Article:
• Greg7373

      The problem with the Pirate bullpen is we have made two trades which have turned out badly in the short term and may prove to be bad trades in the long term as well. Frieri for Grilli has not worked out – Grilli has been serviceable for the Angels (2.93 era) and Frieri has been a disaster for us (10.13 era) and, so far, has shown no signs of being “fixed” (actually he has pitched worse for us than he did for the Angels). Draft pick (Connor Joe) for Morris has not worked out so far in a year when we are trying to get in the playoffs. Not sure how well regarded Connor Joe is, but Morris has a 0.29 era for Miami. The irony last night was pretty thick – the guy we traded away, Morris, mowed us down in the 8th and our guy, Wilson, blew a lead as part of a five run inning for Miami. If we still had Morris, Wilson could be working out his problems in Indy right now.

  • Bryan Graham

    Doesn’t sound good at all to me. Not recovering as expected from his last start and only hitting low 90′s on his fb in only the third inning. Most times it seemed to me he would often gain velocity as the game went on. I hope I’m wrong, but it sounds like there is something wrong with his shoulder to me.

  • scrappy2499

    It’s hard to say but Cole may be in worse shape than is being told…He was supposed to get to 100 pitches tonight and only got to 75. He is known for his ability to get stronger as the games go on and his velo fell off the cliff (his standards) after the 3rd inning. Another question is why didn’t Hurdle put Stolmy in earlier. he pitched very well…For some reason the coaches will not play him. I also don’t know why Watson sat. It can’t be for a day off when he was off yesterday…Oh well, tomorrow is another day.

    • Lukas Sutton

      Watson went 3 in a row and something like 5 of the last 6. Hurdle said after the game they werent using Watson tonight and made that decision before the game. He has gotten a lot of work in the last week and a half.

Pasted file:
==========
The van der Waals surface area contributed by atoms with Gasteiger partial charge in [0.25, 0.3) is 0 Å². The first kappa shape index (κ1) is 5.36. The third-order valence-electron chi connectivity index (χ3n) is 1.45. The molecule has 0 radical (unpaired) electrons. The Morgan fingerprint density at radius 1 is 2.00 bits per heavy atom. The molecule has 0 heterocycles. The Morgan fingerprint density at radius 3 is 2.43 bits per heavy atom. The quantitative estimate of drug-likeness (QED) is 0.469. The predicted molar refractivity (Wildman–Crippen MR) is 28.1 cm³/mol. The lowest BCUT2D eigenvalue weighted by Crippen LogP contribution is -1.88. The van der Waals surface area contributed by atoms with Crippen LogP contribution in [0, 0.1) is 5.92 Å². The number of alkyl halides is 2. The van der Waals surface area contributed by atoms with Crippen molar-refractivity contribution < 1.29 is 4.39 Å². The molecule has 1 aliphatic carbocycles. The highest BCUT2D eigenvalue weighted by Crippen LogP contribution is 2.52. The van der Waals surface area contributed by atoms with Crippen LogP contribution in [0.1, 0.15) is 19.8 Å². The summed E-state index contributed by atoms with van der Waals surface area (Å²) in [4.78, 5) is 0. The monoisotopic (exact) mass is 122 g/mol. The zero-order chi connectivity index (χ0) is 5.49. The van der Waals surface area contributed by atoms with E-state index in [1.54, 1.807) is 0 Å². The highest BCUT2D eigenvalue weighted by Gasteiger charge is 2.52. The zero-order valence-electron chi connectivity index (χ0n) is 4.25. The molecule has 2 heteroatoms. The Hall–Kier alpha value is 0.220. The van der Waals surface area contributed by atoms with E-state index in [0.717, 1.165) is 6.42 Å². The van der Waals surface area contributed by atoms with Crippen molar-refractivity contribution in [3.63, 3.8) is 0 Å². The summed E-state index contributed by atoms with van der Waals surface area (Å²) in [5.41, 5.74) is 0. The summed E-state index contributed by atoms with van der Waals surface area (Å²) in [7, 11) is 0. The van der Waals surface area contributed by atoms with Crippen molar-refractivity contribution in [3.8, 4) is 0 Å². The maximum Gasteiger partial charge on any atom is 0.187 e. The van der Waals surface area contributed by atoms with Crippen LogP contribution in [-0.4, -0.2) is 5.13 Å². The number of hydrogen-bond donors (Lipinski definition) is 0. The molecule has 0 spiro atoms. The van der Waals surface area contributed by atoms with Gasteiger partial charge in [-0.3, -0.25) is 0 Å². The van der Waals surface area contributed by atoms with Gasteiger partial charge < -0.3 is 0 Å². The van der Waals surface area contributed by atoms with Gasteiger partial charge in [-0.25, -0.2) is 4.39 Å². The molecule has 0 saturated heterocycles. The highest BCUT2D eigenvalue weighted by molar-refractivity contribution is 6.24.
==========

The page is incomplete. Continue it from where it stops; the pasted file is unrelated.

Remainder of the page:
• bucsws2014

        I didn’t understand the lineup last night nor once again Hurdle mismanaging the bullpen. Why does he keep using Hughes to start innings? He’s the fireman. On this team, that’s an important role as the rest of the bullpen sucks. And if Hughes does create a mess, let him clean it up himself instead of adding gasoline to it by going to the rest of the mess that’s out there.

        This particular game may only be one game in 162, but given the circumstances, it should have provided a terrific boost to team morale after losing their star (and seeing Walker leave and learning Cole got hammered). The win was right there. And Hurdle’s decisions let this one get away.

        And Watson could’ve rested today AND tomorrow. You don’t let a lead get away.

        • leowalter

          I’m not defending Hurdle, but Hughes. The walk to Stanton was not good,pf course, but it wasn’t Hughes who booted an easy double play ball. In my opinion, that is where Hurdle showed no confidence in Hughes, opting to bring in a guy who he thinks is a strikeout pitcher that has done nothing in the last month at least to inspire any of my confidence in his ability to get out of that inning. So, you see what happened.

  • pilbobuggins

    I’m hoping this has something to do with what was said about cole learning to not go all out and how much trouble he had incorporating that into his game. Then again I may just be whistlin’past the graveyard.